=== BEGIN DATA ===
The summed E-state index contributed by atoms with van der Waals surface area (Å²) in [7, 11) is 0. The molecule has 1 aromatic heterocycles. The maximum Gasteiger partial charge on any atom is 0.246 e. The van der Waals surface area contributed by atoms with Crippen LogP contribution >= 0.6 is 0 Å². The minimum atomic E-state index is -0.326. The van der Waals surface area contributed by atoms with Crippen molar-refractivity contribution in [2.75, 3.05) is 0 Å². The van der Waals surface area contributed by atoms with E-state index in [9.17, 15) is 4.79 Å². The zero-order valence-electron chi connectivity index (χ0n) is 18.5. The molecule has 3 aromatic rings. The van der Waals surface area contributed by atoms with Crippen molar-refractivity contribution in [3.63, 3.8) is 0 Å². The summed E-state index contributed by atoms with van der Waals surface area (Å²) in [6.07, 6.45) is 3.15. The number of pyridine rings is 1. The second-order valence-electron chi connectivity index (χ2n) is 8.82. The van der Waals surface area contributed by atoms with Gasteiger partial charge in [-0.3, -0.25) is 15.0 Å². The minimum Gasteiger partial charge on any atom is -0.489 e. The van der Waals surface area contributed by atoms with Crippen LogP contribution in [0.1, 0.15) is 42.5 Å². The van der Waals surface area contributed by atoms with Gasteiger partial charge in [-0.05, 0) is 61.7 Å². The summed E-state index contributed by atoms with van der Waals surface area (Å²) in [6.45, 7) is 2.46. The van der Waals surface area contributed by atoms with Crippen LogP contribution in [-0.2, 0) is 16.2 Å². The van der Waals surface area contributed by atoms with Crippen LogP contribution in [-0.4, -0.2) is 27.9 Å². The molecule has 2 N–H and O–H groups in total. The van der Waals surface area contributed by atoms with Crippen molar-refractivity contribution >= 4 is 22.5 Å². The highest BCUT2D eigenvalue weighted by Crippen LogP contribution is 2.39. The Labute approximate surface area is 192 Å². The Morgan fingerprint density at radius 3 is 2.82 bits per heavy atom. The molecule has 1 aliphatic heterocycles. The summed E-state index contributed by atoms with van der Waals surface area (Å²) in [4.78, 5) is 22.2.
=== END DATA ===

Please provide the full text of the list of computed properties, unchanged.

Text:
The summed E-state index contributed by atoms with van der Waals surface area (Å²) in [7, 11) is 0. The molecule has 1 aromatic heterocycles. The maximum Gasteiger partial charge on any atom is 0.246 e. The van der Waals surface area contributed by atoms with Crippen LogP contribution >= 0.6 is 0 Å². The minimum atomic E-state index is -0.326. The van der Waals surface area contributed by atoms with Crippen molar-refractivity contribution in [2.75, 3.05) is 0 Å². The van der Waals surface area contributed by atoms with E-state index in [9.17, 15) is 4.79 Å². The zero-order valence-electron chi connectivity index (χ0n) is 18.5. The molecule has 3 aromatic rings. The van der Waals surface area contributed by atoms with Crippen molar-refractivity contribution in [3.63, 3.8) is 0 Å². The summed E-state index contributed by atoms with van der Waals surface area (Å²) in [6.07, 6.45) is 3.15. The number of pyridine rings is 1. The second-order valence-electron chi connectivity index (χ2n) is 8.82. The van der Waals surface area contributed by atoms with Gasteiger partial charge in [-0.3, -0.25) is 15.0 Å². The minimum Gasteiger partial charge on any atom is -0.489 e. The van der Waals surface area contributed by atoms with Crippen LogP contribution in [0.1, 0.15) is 42.5 Å². The van der Waals surface area contributed by atoms with Gasteiger partial charge in [-0.05, 0) is 61.7 Å². The summed E-state index contributed by atoms with van der Waals surface area (Å²) in [6.45, 7) is 2.46. The van der Waals surface area contributed by atoms with Crippen LogP contribution in [-0.2, 0) is 16.2 Å². The van der Waals surface area contributed by atoms with Crippen LogP contribution in [-0.4, -0.2) is 27.9 Å². The molecule has 2 N–H and O–H groups in total. The van der Waals surface area contributed by atoms with Crippen molar-refractivity contribution >= 4 is 22.5 Å². The highest BCUT2D eigenvalue weighted by Crippen LogP contribution is 2.39. The Labute approximate surface area is 192 Å². The Morgan fingerprint density at radius 3 is 2.82 bits per heavy atom. The molecule has 1 aliphatic heterocycles. The summed E-state index contributed by atoms with van der Waals surface area (Å²) in [4.78, 5) is 22.2.